María José stressed that transparency of information is the best way to identify areas for development and, for this, it is necessary to be proactive and work together with suppliers to have this transparency, to have indicators of fuel consumption when working with fossil fuels, among other indicators.
“We need to work with companies that are willing to be transparent in their reporting of consumption, including fossil fuels. We know that our consumers will not easily accept a cost increase and we have to look creatively and innovatively at how we can make these transports more sustainable, without dramatically increasing costs”
María José Jiménez Hernández, Medical EU Distribution Manager (Essity HMS div), Essity
Decarbonisation of the logistics chain from a European perspective
Fernando Liesa explained to the attendees the roadmap for logistics decarbonisation that is being developed at European level with the aim of achieving and promoting more sustainable and zero-emission logistics. He also stressed the importance of knowing and measuring the carbon footprint in the logistics chain and the need to collaborate with other actors in the sector.
He also stressed that transport is likely to see an increase in costs in its quest for sustainability, which adds further complexity to the whole process. But it is true, as Fernando stressed, that European regulation is going to be very strict on sustainability and decarbonisation.
“hat we see from ALICE is that the advancement of competitive (price) technology for decarbonisation in some segments (e.g. long distance transport) and the need to reduce emissions to be within the 2°C target and the different regulations are not aligned”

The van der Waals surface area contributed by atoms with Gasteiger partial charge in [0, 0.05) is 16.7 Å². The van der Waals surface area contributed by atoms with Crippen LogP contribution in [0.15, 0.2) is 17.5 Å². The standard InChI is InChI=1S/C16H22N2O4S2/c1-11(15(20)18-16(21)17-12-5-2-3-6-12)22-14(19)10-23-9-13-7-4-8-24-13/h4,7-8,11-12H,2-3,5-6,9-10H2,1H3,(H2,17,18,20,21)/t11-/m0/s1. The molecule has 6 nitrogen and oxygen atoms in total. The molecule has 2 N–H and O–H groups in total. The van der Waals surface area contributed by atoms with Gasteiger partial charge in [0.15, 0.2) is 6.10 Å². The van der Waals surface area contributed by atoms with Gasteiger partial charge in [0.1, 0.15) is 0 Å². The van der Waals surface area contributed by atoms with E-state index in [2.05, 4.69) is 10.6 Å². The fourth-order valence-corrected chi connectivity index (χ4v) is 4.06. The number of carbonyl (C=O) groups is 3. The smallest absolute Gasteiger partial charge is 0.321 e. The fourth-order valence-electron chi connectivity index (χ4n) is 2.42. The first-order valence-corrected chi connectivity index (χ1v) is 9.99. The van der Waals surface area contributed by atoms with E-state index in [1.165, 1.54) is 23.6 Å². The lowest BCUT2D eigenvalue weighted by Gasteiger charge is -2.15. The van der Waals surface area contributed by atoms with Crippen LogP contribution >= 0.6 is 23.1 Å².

Fernando Liesa, Secretary General, ALICE
LogisTalks “Descarbonización de la cadena logística: estrategias y acciones empresariales” reunió a expertos para abordar los desafíos y oportunidades de la descarbonización en la cadena logística, destacando la importancia de la innovación y la colaboración en este proceso. Subrayando, además, la necesidad de colaboración y transparencia en el sector logístico para encontrar soluciones efectivas y sostenibles que reduzcan los costos y permitan una transición exitosa hacia una cadena logística descarbonizada.
At Logistop we transform the supply chain through innovation, helping industry and companies to become more efficient and sustainable.
We are a multidisciplinary and inter-territorial working space in the logistics innovation arena formed by all the actors involved in the supply chain, as well as universities, technology centres, associations and specialised consultancy firms.
One of Logistop’s main objectives is:
- To promote the need for innovation among companies involved in the logistics sector;
- To promote innovation projects;
- To communicate the real needs of the sector at an institutional level.